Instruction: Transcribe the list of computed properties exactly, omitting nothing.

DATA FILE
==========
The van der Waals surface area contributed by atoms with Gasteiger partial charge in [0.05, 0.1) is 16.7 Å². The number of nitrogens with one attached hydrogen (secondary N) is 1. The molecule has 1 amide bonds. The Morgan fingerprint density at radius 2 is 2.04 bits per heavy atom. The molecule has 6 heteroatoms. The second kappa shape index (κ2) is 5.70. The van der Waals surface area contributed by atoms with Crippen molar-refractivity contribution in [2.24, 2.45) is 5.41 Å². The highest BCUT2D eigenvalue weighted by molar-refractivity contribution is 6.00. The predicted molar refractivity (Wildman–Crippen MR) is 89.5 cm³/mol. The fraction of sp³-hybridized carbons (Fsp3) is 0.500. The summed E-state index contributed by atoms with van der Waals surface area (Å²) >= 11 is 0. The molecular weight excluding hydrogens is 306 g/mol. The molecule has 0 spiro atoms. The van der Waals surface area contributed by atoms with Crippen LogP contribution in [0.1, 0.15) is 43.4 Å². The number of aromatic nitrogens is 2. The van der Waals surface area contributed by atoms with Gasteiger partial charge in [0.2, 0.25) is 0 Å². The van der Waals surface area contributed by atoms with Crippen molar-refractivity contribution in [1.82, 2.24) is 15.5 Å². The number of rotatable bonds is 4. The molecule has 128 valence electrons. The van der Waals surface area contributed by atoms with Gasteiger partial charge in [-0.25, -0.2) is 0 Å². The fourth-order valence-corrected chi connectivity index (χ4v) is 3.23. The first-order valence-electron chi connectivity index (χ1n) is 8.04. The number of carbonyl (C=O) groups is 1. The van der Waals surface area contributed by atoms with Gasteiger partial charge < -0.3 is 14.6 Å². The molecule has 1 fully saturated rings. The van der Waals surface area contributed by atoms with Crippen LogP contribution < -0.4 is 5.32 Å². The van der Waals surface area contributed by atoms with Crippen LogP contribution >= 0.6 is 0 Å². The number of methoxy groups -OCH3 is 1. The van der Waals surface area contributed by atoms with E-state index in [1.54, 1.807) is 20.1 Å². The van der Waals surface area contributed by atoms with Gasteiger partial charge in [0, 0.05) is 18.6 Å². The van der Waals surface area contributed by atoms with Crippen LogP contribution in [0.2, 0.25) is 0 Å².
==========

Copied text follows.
The van der Waals surface area contributed by atoms with Gasteiger partial charge in [0.05, 0.1) is 16.7 Å². The number of nitrogens with one attached hydrogen (secondary N) is 1. The molecule has 1 amide bonds. The Morgan fingerprint density at radius 2 is 2.04 bits per heavy atom. The molecule has 6 heteroatoms. The second kappa shape index (κ2) is 5.70. The van der Waals surface area contributed by atoms with Crippen molar-refractivity contribution in [2.24, 2.45) is 5.41 Å². The highest BCUT2D eigenvalue weighted by molar-refractivity contribution is 6.00. The predicted molar refractivity (Wildman–Crippen MR) is 89.5 cm³/mol. The fraction of sp³-hybridized carbons (Fsp3) is 0.500. The summed E-state index contributed by atoms with van der Waals surface area (Å²) >= 11 is 0. The molecular weight excluding hydrogens is 306 g/mol. The molecule has 0 spiro atoms. The van der Waals surface area contributed by atoms with Crippen LogP contribution in [0.1, 0.15) is 43.4 Å². The number of aromatic nitrogens is 2. The van der Waals surface area contributed by atoms with Gasteiger partial charge in [0.2, 0.25) is 0 Å². The van der Waals surface area contributed by atoms with Crippen molar-refractivity contribution in [1.82, 2.24) is 15.5 Å². The number of rotatable bonds is 4. The molecule has 128 valence electrons. The van der Waals surface area contributed by atoms with Gasteiger partial charge in [-0.25, -0.2) is 0 Å². The fourth-order valence-corrected chi connectivity index (χ4v) is 3.23. The first-order valence-electron chi connectivity index (χ1n) is 8.04. The number of carbonyl (C=O) groups is 1. The van der Waals surface area contributed by atoms with Gasteiger partial charge < -0.3 is 14.6 Å². The molecule has 1 fully saturated rings. The van der Waals surface area contributed by atoms with Crippen LogP contribution < -0.4 is 5.32 Å². The van der Waals surface area contributed by atoms with Crippen LogP contribution >= 0.6 is 0 Å². The number of methoxy groups -OCH3 is 1. The van der Waals surface area contributed by atoms with E-state index in [1.54, 1.807) is 20.1 Å². The van der Waals surface area contributed by atoms with Gasteiger partial charge in [0, 0.05) is 18.6 Å². The van der Waals surface area contributed by atoms with Crippen LogP contribution in [0.2, 0.25) is 0 Å².